And so, it is complete. I have defeated NaNoWriMo for only the second time in my life. Yesterday I rather fittingly decided to hunker down at the same Panera Bread where I beat it a day early all the way back in 2008, though this was one of the few times when I could have done so over the past few years – I’ve been all over the place since then. Last November found me in Colombia, the several before that found me in Central Illinois as a reporter. The very first one I defeated happened just as Barack Obama won election to the presidency the first time, and now here we are miles into his second term.

I have a few observations about this go-round. Firstly, I feel okay about what it is I wrote. I have the distinct feeling some things will ultimately be done away with, but I also feel as if the greater majority will remain. This writing also helped me get through a deeply muddy time in the book, when literally every character is moving in concert and it becomes difficult to keep them all straight. That is going to be a major difficulty moving forward, but it’s also important that it be done: The story is partly one of a town, and not just the three main characters. Some advice a girlfriend (at the time) told me was that I should peel back the other stuff, and she’s right. I think I overdid it in some scenes, but cutting is easier than producing, and if we must cut later, then we will.

Writing this in concert with reading The Talisman by Stephen King and Peter Straub was also weirdly instructive in a few ways:

Thanksgiving in Colombian fisheye. Thanksgiving, 2013. | Kenneth Lowe

Thanksgiving in Colombian fisheye. Thanksgiving, 2013. | Kenneth Lowe

  • King and/or Straub had a fondness for interior monologue merged together with stream-of-consciousness that leaned on a sort of coda. If that sounds stupid, it’s because it can easily be. It does not read aloud as well as it does off the page, and I distrust such constructions. I actually avoided that while I was writing. I hope I didn’t do it.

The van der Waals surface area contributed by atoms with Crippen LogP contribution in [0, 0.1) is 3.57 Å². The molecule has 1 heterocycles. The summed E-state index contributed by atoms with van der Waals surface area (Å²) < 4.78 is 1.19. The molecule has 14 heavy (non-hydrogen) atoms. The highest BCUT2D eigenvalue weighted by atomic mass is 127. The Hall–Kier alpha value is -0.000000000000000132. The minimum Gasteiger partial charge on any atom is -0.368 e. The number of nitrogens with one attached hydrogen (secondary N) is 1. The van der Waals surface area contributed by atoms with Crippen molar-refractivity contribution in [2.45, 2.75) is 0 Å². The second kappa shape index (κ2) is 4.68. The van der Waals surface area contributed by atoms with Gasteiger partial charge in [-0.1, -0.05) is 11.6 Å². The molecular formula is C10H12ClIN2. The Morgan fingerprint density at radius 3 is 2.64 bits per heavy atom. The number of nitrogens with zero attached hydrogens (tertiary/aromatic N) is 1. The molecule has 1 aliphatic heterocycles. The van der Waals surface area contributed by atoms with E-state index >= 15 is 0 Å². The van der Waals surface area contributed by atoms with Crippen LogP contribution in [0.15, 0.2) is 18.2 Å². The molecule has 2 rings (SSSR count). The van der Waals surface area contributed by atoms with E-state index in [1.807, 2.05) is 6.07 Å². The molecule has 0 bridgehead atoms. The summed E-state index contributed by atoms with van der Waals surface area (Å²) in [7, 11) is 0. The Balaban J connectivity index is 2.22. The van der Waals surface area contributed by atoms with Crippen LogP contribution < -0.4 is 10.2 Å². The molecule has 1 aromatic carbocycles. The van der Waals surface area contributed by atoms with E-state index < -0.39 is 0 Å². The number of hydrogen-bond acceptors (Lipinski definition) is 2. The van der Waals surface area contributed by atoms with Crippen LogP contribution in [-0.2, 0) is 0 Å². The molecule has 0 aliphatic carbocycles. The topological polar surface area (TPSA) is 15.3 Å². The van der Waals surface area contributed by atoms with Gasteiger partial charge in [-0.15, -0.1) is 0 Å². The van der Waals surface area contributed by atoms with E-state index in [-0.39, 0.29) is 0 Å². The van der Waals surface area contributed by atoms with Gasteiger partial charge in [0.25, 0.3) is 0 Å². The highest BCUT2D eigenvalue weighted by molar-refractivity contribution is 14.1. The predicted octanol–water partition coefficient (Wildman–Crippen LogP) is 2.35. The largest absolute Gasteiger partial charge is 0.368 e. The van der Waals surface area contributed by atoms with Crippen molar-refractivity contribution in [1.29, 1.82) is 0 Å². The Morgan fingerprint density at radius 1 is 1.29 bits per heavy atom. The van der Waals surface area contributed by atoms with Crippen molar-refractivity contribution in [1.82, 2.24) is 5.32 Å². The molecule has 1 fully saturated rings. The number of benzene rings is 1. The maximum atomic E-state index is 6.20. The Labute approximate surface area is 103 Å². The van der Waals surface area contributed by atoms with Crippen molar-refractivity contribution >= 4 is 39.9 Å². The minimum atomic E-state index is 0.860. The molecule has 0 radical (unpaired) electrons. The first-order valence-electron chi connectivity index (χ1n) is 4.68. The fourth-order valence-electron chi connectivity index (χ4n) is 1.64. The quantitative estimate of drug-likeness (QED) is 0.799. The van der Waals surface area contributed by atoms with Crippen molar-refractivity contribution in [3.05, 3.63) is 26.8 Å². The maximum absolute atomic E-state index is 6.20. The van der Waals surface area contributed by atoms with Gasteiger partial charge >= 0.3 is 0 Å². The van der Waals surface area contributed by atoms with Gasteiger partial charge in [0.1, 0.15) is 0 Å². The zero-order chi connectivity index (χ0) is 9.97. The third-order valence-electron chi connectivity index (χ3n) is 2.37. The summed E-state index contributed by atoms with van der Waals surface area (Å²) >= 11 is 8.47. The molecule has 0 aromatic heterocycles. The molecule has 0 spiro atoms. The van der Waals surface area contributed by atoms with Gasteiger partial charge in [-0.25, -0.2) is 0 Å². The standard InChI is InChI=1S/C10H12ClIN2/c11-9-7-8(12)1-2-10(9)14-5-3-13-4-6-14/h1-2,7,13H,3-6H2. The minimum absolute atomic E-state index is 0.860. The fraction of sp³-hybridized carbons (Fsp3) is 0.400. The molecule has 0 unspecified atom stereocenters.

• Dude, it has never been more obvious to me that King and Straub really did write one passage after another. That’s the only way the book could be so unforgivably long. I was swept up in it the first time I read it, but this time there was just so much wasted verbiage. It should not be 10 pages between when the kid sees his mother’s face in a window and when he actually uses the healing power he spent the whole book acquiring to help her. God damn. Sometimes it just seems like KingStraub can’t help himselves.
  • I do have a concern that NaNoWriMo encourages you to write to word count and not to actually get to the damn point. I had that worrisome feeling several times, but I also believe that enough of what I put down is worthwhile that I’ll hopefully not feel that way when I go in for the stage of editing that will come after I get to the end of the book.
  • And, incidentally, this has made me think that the end of the book is a “when” not an “if.” That’s encouraging.
  • Just sitting down and being forced to fucking write stuff has solidified a great deal of what was in the air about stuff in the past and in the future. I made notes whenever I decided that I had just retconned something I had written earlier, and I’ll go back and hit those scenes again.

Those are the only things I can readily call to mind at this late stage. Let’s run the meter one final time:

NaNoWriMo Day 29
START: 186,418
END: 190,043
GOAL: 50,535/50,000

Time to put this one to bed for now. I’ll have more interesting things to write about soon.